Latest U.S. Drought Monitor Map Shows Drought Conditions Continue To Expand Across OklahomaThu, 21 May 2020 15:54:53 CDT
Unfortunate as it may seem, parts of the upper Midwest are too wet, and people are suffering from flooding. That is not the case here in the Plains this week.
Drought conditions continue to creep across Oklahoma as 16.6 percent of the state is now listed in the moderate drought or worse category. That is more than a 10 percent jump from last week (6.49 percent). Almost 28 percent of the state is in the yellow shade of abnormally dry or worse (D0-D4) which is several points worse than last week.
The area of most concern continues to be the Panhandle where all of Cimarron and about one-third of Texas Counties are in severe drought.
According to the folks at the Oklahoma Mesonet, west central Oklahoma has suffered through its 7th driest last 60 days on record, dating back to at least 1921, and much of western Oklahoma hasn't fared much better.
The dry areas now reach as far east as Logan and Payne Counties.
According to the U.S. Drought Monitor’s definition of severe drought, dryland crops are severely reduced and pasture growth is stunted and cattle are stressed. If the D3 Extreme Drought expands, we could see pastures go dormant and the danger of wildfires goes up.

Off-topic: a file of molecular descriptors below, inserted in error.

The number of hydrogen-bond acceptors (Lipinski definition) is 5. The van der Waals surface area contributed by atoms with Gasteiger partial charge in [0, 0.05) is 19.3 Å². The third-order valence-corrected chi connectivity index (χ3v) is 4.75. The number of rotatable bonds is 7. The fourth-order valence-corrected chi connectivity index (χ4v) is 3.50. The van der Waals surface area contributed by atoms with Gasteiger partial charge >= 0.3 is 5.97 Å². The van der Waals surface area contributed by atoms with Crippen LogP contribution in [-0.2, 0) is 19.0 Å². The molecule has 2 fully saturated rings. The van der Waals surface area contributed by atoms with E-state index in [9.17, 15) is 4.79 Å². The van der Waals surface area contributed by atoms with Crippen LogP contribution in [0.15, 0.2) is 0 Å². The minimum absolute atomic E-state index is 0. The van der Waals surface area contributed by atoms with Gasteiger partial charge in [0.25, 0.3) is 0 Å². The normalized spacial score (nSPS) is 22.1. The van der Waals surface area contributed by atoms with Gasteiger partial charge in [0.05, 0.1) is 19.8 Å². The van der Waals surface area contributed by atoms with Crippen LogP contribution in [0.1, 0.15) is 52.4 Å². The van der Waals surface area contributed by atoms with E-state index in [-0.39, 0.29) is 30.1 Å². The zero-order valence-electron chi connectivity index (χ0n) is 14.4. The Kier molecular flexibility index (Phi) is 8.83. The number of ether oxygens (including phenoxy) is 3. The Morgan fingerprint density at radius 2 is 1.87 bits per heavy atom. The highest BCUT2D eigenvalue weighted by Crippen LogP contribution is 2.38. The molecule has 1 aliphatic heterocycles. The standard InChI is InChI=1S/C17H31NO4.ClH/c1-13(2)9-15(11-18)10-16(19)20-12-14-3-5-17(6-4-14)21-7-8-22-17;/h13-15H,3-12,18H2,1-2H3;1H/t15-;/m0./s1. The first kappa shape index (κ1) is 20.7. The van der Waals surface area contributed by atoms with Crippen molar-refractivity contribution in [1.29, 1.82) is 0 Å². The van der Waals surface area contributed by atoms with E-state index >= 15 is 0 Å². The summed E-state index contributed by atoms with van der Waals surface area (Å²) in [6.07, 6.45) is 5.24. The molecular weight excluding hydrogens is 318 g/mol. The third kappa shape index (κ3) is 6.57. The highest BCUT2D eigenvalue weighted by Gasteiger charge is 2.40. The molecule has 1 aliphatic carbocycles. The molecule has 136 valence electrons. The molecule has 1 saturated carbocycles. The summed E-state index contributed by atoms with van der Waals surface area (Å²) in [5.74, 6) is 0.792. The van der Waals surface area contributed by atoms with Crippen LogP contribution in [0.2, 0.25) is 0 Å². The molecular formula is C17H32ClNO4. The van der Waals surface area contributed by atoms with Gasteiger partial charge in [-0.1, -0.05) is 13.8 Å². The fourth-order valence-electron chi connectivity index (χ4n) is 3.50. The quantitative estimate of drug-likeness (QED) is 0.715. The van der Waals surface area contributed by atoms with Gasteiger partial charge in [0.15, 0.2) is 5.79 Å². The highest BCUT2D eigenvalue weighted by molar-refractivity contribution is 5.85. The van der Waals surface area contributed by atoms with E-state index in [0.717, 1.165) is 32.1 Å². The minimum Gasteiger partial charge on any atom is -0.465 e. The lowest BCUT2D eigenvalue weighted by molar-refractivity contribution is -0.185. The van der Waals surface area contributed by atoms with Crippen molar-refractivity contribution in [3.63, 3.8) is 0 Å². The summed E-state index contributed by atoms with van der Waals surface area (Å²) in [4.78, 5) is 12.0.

Nationally, abnormally dry conditions expanded this past week through central and southeast Nebraska and portions of northeast Kansas. These areas could see drought development if it doesn’t rain soon.
In addition to the expanding drought in the Oklahoma and Texas Panhandles, west Texas and southwest Oklahoma did not receive any needed rain and conditions continued to deteriorate.
Portions of western Oklahoma have had the winter wheat crop destroyed and we’re hearing many fields in western and southwestern Kansas are being plowed under.
Rain is in the near-term forecast as we write this. Over the next 5-7 days, the Plains states will remain in an active weather pattern with the best chances of precipitation forecasted for parts of Nebraska, Kansas Oklahoma and Texas.
To view the Oklahoma drought map, click here.
To view the U.S. drought monitor map, click here.
The U.S. Drought Monitor Map is developed through a partnership between the National Drought Mitigation Center at the University of Nebraska-Lincoln, the United States Department of Agriculture, and the National Oceanic and Atmospheric Administration.
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